What is Obsessive-compulsive disorder?

Please note this section is currently under review.

Obsessive-compulsive disorder (OCD) is an anxiety disorder in which the person most commonly experiences frequent, distressing, recurrent thoughts, known as obsessions. These thoughts result in significant distress and anxiety which the person learns to cope with by developing actions, known as compulsions or rituals, which they feel compelled to perform in order to reduce the anxiety associated with the obsession.

Obsessions can take the form of:


  • Thoughts: for example, the idea or belief that the you have been contaminated by something, or that you have harmed or are going to harm someone
  • Images: for example, mental images of a violent or sexual nature which are distressing and intrusive
  • Other forms of obsessions can take the form of obsessive impulses or obsessive doubt about something.

Obsessions are always distressing and never pleasurable. They can seem to be completely senseless to the person experiencing them such that people can fear that they are losing their mind or going crazy. Attempts to block out obsessions or not to think about them are invariably unsuccessful and they lead to severe anxiety.

In most people, they learn to cope or manage this anxiety by developing actions or behaviours which are known as compulsions.

Examples include:


  • Washing one’s hands very frequently in response to the obsessive thought that one is contaminated by germs.
  • Checking behaviours, e.g. repeatedly checking that home appliances are switched off or that windows/doors are locked in response to the obsession of doubt.
  • Avoidance behaviours – avoiding anything that has to do with a particular obsession, e.g. avoiding the use of knives or avoiding being alone with a particular person.
  • Reassurance – frequently asking others to reassure you that everything is alright.
  • Feeling the need to think or do something which will prevent the obsessive idea from coming true, e.g. some people feel the need to count to a certain number, or to say a certain word in response to experiencing an obsessive thought or image.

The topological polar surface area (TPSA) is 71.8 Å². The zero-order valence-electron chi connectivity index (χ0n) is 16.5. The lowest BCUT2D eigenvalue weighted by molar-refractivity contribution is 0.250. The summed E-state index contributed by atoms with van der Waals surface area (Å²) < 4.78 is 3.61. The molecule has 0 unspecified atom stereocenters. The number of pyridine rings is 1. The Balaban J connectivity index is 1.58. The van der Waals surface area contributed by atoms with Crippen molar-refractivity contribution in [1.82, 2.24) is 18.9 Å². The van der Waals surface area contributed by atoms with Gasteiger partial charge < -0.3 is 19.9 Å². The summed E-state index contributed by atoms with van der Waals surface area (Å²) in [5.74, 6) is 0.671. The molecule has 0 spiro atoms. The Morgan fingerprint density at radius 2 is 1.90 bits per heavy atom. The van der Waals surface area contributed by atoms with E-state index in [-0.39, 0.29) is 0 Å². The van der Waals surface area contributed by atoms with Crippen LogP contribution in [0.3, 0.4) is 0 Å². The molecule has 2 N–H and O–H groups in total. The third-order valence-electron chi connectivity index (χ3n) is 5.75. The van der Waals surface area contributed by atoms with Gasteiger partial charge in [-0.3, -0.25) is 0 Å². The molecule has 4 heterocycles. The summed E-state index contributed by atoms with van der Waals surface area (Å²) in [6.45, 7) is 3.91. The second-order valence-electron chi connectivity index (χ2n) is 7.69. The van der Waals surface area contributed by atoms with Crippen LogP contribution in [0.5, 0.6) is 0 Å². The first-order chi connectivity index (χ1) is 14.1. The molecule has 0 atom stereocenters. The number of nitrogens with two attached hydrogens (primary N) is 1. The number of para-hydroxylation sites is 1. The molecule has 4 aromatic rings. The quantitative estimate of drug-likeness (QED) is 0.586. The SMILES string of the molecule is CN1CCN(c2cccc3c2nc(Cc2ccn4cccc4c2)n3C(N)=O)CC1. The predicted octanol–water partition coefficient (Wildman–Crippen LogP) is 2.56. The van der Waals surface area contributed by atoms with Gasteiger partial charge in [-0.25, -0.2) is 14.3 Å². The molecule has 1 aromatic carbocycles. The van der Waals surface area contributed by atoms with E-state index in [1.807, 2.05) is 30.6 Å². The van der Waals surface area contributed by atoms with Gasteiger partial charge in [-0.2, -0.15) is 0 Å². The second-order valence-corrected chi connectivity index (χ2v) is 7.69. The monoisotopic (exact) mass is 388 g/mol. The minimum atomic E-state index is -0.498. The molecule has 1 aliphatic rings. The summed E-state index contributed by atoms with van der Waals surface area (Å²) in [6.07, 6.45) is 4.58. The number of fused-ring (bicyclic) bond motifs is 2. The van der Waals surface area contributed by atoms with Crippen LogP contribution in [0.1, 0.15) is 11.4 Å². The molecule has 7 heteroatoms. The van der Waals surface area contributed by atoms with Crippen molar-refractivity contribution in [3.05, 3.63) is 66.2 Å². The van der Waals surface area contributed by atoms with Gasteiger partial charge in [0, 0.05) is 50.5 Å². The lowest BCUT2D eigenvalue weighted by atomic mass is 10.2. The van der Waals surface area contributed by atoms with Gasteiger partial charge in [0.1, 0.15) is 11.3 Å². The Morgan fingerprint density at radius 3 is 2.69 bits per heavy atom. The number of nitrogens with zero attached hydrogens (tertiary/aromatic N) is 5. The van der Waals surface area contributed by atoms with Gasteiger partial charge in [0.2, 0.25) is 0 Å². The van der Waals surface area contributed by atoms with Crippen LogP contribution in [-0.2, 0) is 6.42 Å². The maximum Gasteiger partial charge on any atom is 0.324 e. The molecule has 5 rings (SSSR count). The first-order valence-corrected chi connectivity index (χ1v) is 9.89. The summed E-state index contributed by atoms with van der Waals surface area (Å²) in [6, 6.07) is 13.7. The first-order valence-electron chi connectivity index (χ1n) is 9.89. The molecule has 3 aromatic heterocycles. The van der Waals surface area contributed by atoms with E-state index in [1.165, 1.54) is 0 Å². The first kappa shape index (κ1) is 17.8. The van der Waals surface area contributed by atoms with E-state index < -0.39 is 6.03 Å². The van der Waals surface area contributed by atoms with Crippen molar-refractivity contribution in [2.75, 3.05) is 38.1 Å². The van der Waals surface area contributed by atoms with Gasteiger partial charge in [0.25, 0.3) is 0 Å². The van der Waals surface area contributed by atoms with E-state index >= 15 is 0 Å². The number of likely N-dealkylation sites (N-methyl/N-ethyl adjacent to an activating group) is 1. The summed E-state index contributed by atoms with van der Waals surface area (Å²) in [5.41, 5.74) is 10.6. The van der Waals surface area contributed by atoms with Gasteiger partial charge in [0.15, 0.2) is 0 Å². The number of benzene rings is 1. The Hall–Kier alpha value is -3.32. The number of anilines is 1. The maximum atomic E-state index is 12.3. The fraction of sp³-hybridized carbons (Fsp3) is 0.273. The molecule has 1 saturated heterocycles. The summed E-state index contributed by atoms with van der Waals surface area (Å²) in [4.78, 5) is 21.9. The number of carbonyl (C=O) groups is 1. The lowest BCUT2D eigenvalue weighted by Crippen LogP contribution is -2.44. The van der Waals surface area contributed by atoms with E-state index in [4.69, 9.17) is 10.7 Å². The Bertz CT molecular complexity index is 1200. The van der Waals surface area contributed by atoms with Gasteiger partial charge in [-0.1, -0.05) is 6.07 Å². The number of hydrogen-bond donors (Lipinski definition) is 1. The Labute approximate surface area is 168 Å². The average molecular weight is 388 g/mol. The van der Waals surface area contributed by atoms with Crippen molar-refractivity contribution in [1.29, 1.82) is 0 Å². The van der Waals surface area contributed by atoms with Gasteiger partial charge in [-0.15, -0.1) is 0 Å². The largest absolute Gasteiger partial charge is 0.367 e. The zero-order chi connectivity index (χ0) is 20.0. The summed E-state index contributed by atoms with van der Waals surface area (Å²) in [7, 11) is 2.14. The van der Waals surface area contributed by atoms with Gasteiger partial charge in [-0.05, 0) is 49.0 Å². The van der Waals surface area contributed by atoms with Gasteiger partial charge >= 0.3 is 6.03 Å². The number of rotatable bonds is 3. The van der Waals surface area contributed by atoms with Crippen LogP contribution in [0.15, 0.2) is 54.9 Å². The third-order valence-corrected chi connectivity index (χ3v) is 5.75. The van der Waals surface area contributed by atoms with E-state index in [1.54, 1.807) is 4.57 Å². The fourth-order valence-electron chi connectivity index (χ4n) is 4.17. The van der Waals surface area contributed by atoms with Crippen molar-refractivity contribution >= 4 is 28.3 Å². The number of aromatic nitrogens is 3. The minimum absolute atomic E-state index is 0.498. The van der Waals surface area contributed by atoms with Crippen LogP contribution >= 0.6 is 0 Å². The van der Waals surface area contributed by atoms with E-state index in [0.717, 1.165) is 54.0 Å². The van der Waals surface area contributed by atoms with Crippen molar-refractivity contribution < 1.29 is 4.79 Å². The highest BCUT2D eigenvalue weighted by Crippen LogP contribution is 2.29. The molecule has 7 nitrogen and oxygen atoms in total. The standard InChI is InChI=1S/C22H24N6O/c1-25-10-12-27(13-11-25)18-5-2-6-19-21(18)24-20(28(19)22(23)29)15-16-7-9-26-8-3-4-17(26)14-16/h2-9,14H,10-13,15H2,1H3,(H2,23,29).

These compulsions can take up a considerable amount of time and prevent people from getting on with their normal daily life such that they can become very disabled by them.

OCD will affect about 2% of the population at some stage during their lives and most commonly begins to affect people during their teens or early adulthood. It can be many years before people seek help.

Like most mental illnesses, there is not a single cause for OCD. In most it develops due to a combination of several factors acting together.

OCD has been linked to an imbalance in the chemical serotonin,  which helps brain cells to communicate effectively. Stressful experiences are also commonly associated with the onset of OCD symptoms. In addition, it has been shown to have a genetic component, such that it can sometimes be inherited and run in families. Finally, certain personality types can be more vulnerable to developing OCD at some point, e.g. people who are perfectionists or very conscientious are more at risk, especially at times of stress or major change in their lives.

OCD is best treated through a combination of medication and psychotherapy.

Cognitive-behaviour therapy: The goal of cognitive-behaviour therapy is to teach people with OCD to confront their fears and reduce anxiety without performing ritual behaviours. It seeks to break the reinforcing cycle between obsessions and compulsions and also focuses on reducing the exaggerated or faulty thinking patterns that often occur in people with OCD.

Medication: A group of drugs called selective serotonin reuptake inhibitors (SSRIs) work by increasing and sustaining the levels of serotonin in the brain, thus improving the movement of electrical signals from neuron to neuron. It is important to be patient when taking these medications, as it can be several weeks or even months before an improvement occurs. Other medications can also be effective for those who do not respond to their initial medication, such as the tricyclic clomipramine or the addition of an antipsychotic medication.

Further information about OCD can be found at the links below:

  • Key Facts about OCD (from the Royal College of Psychiatrists, UK website)
  • What is Obsessive-compulsive disorder? (From the American Psychiatric Association)
  • Overview of OCD – its symptoms and signs in addition to main treatments. Also further links for online supports and information. (Helpguide.org – a reliable American online resource for mental health information).

For more resources on psychiatry and mental illness, click here.